I arrived here last night, and find the Duke and Duchess, Marquis and Marchioness, all in perfect health. With my love to the Provost[1], tell him the chancellorship answers the intention to the utmost of his desire: we are wonderfully pleased with it. Tell him also that I do not find the defalcation amongst our friends to be as was represented in Dublin. Stanley is not, but has refused to be, ambassador to Berlin; Lord North is not, but has refused to be, vice-treasurer. The parliament meets on Tuesday: the ministers of the House of Commons, who are to be rechose, can get nobody who is in Parliament to read the king's speech for them at the Cockpit the night before. They, I believe, are in a damned dilemma: how much that makes for us time must show. Cooper is bribed to be Secretary of the Treasury, by 500l. a-year for his life, upon the 4-1/2 per cents, in the Leeward Islands, the same that Pitt's pension is upon. He remains for the present, however, at Bath. Calcraft will run Cooper hard at Rochester, against both Admiralty and Treasury. Wish Col. Draper joy for me of his red riband: he will have it next week with Mitchell, who returns to the {350} King of Prussia. The poor young prince cannot live. I have time for no more.

Adieu, yours ever, R. R. I expect to hear fully from you very shortly.

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St. James's Place, 1st Feb., 1766.

Dear little Bob,

Though you are a little villain for never sending me a word of news from Sir Lucius Pery, Flood, Lucas, and the rest of the friends to your enslaved country, yet I will inform you that yesterday, in the House of Commons, upon a question of no moment, only for fixing a day for the hearing a contested election, the ministry were run within 11: the numbers 137 and 148. Twenty rats in the Speaker's chamber, and in all the cupboards in the neighbourhood. Monday next is the day for deciding the American question; and do not be surprised if there is an end of the present ministry in less than a week. As soon as I know who are to be their successors, you shall hear from me again.

If you are in want of such another patriot to second Lucas, Pitt is at your service. He seems likely to want a place.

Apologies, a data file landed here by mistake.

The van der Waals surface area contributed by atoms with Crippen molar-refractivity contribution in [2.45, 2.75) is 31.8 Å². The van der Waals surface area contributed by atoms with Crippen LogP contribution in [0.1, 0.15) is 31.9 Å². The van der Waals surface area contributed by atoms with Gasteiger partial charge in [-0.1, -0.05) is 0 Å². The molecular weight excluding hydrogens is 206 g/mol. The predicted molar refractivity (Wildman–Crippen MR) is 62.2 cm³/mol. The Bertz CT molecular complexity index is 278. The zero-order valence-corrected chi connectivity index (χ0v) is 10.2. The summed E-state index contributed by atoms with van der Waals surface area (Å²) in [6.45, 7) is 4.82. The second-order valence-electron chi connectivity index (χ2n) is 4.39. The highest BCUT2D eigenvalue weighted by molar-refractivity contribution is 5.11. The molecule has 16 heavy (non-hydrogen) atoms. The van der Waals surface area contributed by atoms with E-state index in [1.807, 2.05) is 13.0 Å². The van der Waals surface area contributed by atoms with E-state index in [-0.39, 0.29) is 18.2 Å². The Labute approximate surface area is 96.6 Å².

Yours ever, R. R.

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St. James's Place, 14th Nov., 1766.

Dear little Bob,

I have not wrote to you this age, nor have I anything very pleasant to say to you now. Our Parliament is met in a very acquiescing disposition. The Opposition is sickly, and my great friend, who would naturally give it most strength and energy, is tired of it as much as he is of the Court. Lord Chatham seems, by all that has yet appeared, to have adopted all Grenville's plan of pacific measures; and as he formerly told us he had borrowed a majority, he seems now to have borrowed a system. The world has it, that we are joined to the ministry, and, as matters stand, I wish there was more truth in that report than there is; but I have not the smallest expectation of a place, I assure you. Tell this or not, as you like. The Duke of Bedford says he sees no ground to oppose upon: he disapproves of mere factious opposition; that no good can arise from such conduct either to ourselves or the public.

I have been at the House only the first day, nor do I know when I shall go again. I cannot stomach giving my silent approbation to Conway's measures, be they good or bad. In this damned situation of affairs you will not expect I should write long letters; but I could not avoid giving you a hint to let you know the true state of things. Adieu, my dear friend.

Yours ever, R. R.

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St. James's Place, 2nd May, 1767.

Dear Bob,